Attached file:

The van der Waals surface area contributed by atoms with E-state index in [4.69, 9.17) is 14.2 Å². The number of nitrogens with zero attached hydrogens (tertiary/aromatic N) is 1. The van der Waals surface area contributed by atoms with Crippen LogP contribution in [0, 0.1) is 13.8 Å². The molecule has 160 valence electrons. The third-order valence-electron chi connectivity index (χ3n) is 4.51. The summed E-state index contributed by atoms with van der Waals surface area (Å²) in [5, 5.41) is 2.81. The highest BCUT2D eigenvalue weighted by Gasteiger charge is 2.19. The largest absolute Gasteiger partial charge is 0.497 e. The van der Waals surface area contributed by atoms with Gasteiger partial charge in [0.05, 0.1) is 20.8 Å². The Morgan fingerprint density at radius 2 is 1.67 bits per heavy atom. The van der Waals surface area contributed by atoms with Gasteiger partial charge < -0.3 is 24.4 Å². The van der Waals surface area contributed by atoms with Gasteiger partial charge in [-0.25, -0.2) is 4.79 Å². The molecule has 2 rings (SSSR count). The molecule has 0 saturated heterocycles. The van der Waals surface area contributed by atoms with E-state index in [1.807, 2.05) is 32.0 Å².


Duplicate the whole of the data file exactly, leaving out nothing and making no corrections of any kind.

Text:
The van der Waals surface area contributed by atoms with E-state index in [4.69, 9.17) is 14.2 Å². The number of nitrogens with zero attached hydrogens (tertiary/aromatic N) is 1. The van der Waals surface area contributed by atoms with Crippen LogP contribution in [0, 0.1) is 13.8 Å². The molecule has 160 valence electrons. The third-order valence-electron chi connectivity index (χ3n) is 4.51. The summed E-state index contributed by atoms with van der Waals surface area (Å²) in [5, 5.41) is 2.81. The highest BCUT2D eigenvalue weighted by Gasteiger charge is 2.19. The largest absolute Gasteiger partial charge is 0.497 e. The van der Waals surface area contributed by atoms with Gasteiger partial charge in [0.05, 0.1) is 20.8 Å². The Morgan fingerprint density at radius 2 is 1.67 bits per heavy atom. The van der Waals surface area contributed by atoms with Gasteiger partial charge < -0.3 is 24.4 Å². The van der Waals surface area contributed by atoms with Gasteiger partial charge in [-0.25, -0.2) is 4.79 Å². The molecule has 2 rings (SSSR count). The molecule has 0 saturated heterocycles. The van der Waals surface area contributed by atoms with E-state index in [1.807, 2.05) is 32.0 Å².